Subject(s): Ultimatum game; dictator game; repeated one-shot games with changing payoffs; equity considerations; demand curve for fairness; tradeoff between money-income and fairness
Objective: To measure non-monetary influences on behavior and initiate discussion in behavioral economics.
Reference and contact:

Dickinson, David L. "A Bargaining Experiment to Motivate Discussion on Fairness." Journal of Economic Education. 33(2), Spring 2002, pp. 136-151.

Abstract:

In the well-known ultimatum game, a player proposes how to divide a given resource, and a responder accepts or declines the offer (in the dictator game, the responder cannot decline). Offers and responses are influenced by preferences regarding fairness, altruism, reciprocity, revenge, etc. This is a repeatedly played one-shot game with randomly rematched student pairs and changing payoff pies per round. By tracking offers and responses, the instructor can measure non-monetary influences on behavior and initiate discussion in behavioral economics.

Class size: 40 or fewer, in odd-numbered classes a student can serve as an record-keeping assistant (the game has also been played successfully with 100+ students by using groups of 3 students to play a
"single" proposer or responder).
Time: One or two class 50-min class periods depending on features used; one class period is sufficient for instructors and playing 10 rounds.
Variations: If time-constrained, play a single one-shot round only at the end of a class period. Several substantive extension are discussed in the paper, e.g., by adding a taxation component that results in forced redistribution of earnings.
See also: Bargaining and Fairness games

 

Game: #137  
Course: Microeconomics
Level: Principles and up.
Subject(s): Price system and non-price allocation
Objective: To demonstrate the advantages of price allocation over non-price allocation
Reference and contact:

Alden, Lori.  2003.  The Frozen Price Game.  The Social Studies   94(1): 35-39.  See http://www.sonoma.edu/econ/cee/games.html

Abstract: Students take on the role of buyers of ice after a hurricane hits the area.  In round one, ice prices are fixed at pre-hurricane levels and students must decide whether to wait in line to get ice on a first-come, first-served basis.  Students are assigned buyer values and opportunity costs of time along with a pre-determined mandatory wait time.  Students must decide if it is “worth it” to wait in line.  In round two, the ice is allocated with a price mechanism.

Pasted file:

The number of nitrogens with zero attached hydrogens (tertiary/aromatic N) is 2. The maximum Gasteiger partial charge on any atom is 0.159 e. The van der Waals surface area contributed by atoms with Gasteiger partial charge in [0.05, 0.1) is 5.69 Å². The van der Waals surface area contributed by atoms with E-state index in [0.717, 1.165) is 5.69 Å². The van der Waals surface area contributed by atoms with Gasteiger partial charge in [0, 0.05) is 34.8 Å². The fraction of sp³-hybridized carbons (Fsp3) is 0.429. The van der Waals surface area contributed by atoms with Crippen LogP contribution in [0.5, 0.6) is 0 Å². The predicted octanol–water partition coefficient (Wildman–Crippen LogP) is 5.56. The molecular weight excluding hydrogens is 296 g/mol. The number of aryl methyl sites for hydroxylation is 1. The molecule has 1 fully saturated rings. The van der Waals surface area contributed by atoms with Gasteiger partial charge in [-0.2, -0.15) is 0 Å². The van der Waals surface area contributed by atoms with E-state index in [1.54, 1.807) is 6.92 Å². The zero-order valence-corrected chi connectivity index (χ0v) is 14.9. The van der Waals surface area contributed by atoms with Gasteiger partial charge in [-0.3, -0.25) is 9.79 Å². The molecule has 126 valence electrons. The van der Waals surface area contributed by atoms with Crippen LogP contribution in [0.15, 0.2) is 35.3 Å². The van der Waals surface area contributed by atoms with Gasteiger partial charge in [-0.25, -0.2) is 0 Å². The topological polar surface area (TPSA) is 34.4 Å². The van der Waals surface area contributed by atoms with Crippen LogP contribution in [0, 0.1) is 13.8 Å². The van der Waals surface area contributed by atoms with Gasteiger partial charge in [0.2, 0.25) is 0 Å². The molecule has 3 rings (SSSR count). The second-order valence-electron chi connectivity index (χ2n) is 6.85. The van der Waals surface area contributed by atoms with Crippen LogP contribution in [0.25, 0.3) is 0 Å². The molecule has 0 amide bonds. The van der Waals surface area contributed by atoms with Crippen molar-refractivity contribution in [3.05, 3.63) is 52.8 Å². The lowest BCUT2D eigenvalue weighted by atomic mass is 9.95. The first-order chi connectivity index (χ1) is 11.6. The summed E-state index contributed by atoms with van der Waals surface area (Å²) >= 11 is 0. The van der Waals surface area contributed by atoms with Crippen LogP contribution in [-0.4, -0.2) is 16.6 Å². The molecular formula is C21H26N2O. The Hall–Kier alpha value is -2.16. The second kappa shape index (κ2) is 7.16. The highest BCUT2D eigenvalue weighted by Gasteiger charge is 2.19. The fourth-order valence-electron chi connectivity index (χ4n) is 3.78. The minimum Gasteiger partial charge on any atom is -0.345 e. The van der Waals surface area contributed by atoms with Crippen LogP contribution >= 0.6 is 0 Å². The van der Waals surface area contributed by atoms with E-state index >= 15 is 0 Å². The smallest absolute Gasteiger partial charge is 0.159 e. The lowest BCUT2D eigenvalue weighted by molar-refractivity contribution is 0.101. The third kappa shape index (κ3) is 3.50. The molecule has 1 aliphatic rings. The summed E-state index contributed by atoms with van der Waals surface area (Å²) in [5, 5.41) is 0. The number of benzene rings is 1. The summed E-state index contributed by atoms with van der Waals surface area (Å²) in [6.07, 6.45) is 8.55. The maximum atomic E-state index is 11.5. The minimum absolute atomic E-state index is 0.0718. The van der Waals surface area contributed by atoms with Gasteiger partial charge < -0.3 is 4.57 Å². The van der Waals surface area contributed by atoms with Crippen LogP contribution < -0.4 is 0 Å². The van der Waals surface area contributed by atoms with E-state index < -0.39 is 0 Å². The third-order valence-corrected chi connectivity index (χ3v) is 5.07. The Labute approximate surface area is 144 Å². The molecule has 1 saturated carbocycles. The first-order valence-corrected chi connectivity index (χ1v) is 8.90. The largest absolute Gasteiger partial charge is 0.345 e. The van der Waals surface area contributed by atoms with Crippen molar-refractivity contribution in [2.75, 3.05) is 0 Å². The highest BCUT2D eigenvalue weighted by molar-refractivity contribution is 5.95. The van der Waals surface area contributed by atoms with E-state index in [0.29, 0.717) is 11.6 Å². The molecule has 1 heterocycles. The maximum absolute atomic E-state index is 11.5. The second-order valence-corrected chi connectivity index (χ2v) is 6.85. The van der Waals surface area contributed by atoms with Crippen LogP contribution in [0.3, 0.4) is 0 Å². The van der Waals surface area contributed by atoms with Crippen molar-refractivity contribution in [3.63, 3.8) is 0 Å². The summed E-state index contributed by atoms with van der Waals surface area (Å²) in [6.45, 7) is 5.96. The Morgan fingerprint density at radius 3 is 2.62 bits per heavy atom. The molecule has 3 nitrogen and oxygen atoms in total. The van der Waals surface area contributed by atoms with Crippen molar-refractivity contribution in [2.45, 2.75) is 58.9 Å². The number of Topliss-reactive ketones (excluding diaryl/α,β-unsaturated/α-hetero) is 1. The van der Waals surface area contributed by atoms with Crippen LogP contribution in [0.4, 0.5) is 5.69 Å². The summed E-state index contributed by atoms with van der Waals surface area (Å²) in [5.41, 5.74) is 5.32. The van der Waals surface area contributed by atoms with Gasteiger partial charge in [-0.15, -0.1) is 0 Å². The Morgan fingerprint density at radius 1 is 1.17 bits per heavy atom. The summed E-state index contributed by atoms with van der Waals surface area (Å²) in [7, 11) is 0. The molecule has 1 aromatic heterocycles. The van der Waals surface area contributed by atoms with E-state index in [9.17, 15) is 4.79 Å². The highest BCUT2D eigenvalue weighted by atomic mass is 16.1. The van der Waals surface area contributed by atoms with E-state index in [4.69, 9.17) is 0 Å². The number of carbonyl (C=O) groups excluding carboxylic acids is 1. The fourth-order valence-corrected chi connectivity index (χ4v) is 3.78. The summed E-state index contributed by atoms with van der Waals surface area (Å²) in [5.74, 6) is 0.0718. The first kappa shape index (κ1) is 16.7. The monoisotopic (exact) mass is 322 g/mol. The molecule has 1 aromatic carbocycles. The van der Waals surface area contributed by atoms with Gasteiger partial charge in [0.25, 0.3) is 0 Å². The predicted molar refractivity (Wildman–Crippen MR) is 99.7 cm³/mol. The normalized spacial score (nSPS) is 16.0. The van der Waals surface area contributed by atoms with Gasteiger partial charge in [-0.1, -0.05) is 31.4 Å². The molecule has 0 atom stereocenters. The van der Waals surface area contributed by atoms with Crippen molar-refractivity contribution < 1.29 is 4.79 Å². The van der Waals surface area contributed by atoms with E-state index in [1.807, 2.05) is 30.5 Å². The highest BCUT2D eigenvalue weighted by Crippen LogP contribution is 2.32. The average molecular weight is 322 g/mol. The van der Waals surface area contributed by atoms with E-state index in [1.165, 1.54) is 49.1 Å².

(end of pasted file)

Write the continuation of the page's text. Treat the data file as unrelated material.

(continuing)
Class size: Any number
Time: One 50 minute class
Variations: n/a
See also: Price system games

 

Game: #138  
Course: Microeconomics, industrial organization, game theory
Level: Principles and up
Subject(s): Bertrand price undercutting
Objective: To demonstrate competitive price undercutting (iterative unraveling) and noncollusive market outcomes
Reference and contact: Ortmann, Andreas. "Bertrand Price Undercutting: A Brief Classroom Demonstration." Journal of Economic Education. 34(1), Winter 2003, pp. 21-26. 
Abstract: Each student is a hypothetical seller, all charging an identical price as the demonstration begins, and hypothetical buyers are assumed to buy equiproportionally from the sellers. Sellers are competing for buyers and may underprice other sellers in order to generate sales. (Marginal and fixed cost are assumed at zero.) Buyers are price sensitive, so that the lowest price attracts the largest number of buyers. Sellers submit prices to the instructors on a piece of paper. The lowest bidding student(s) receive a monetary prize tied to the fictional price in the experiment. The monetary prize depends on the instructor's risk attitude and budget constraint. (But, invariable, the author reports, the fictional price is driven down to its lowest possible level, so that the payout is correspondingly low).
Class size: Done with 60 students in the experiment; the size can be larger
Time: "As little as 10 minutes"
Variations: Allow communication among sellers; introduce positive marginal cost; vary the payoff
See also: Oligopoly games

 

Game: #139  
Course: Microeconomics, industrial organization, international trade, game
theory
Level: Principles and up
Subject(s): Cournot and Bertrand pricing
Objective: Demonstration of strategic interaction between two players
Reference and contact: Beckman, Steven R. "Cournot and Bertrand Games." Journal of Economic Education. 34(1), Winter 2003, pp. 27-35.
Abstract: Preproduced payoff matrices are handed out (or displayed via overhead projection). One player is a row-player, the other a column-player. Players choose optimal strategies, given the other player's possible moves. The construction of the matrices permits monopoly and shared monopoly outcomes, and Cournot, Bertrand, and Stackelberg behavior. Other matrices permit students to play price competition quantity competition, with either perfect substitutes or perfect complements.
Class size: Done with 60 students in the experiment; the size can be larger
Time: Two class periods (for four games)
Variations: Discussed in the abstract
See also: Oligopoly games

 

Game: #140  
Course: Micro
Level: Principles and up
Subject(s): Competitive equilibrium
Objective: To illustrate the concept of competitive equilibrium
Reference and contact:

Ruffle, Bradley J. "Competitive Equilibrium and Classroom Pit Markets." Journal of Economic Education. 34(2), Spring 2003, pp. 123-137

Abstract: Extensive technical discussion of how to prepare, run, and follow-up on a pit-trading experiment. Includes classroom "pointers," exercises, and extensive discussion, including discussion of variations of the game
Class size: 16-30 students
Time: One class period
Variations: Discussed in text
See also: Price system games

 

Games 1 - 10 Games 11 - 20 Games 21 - 30 Games 31 - 40 Games 41 - 50 Games 51 - 60
Games 61 - 70 Games 71 - 80 Games 81 - 90 Games 91 - 100 Games 101 - 110 Games 111 - 120
Games 121 - 130  Games 131 - 140   Games 141 - 150  Games 151 - 160    

Games Economists Play

Copyright 2000 by Greg Delemeester and Jurgen Brauer
Last Updated: 02/20/2005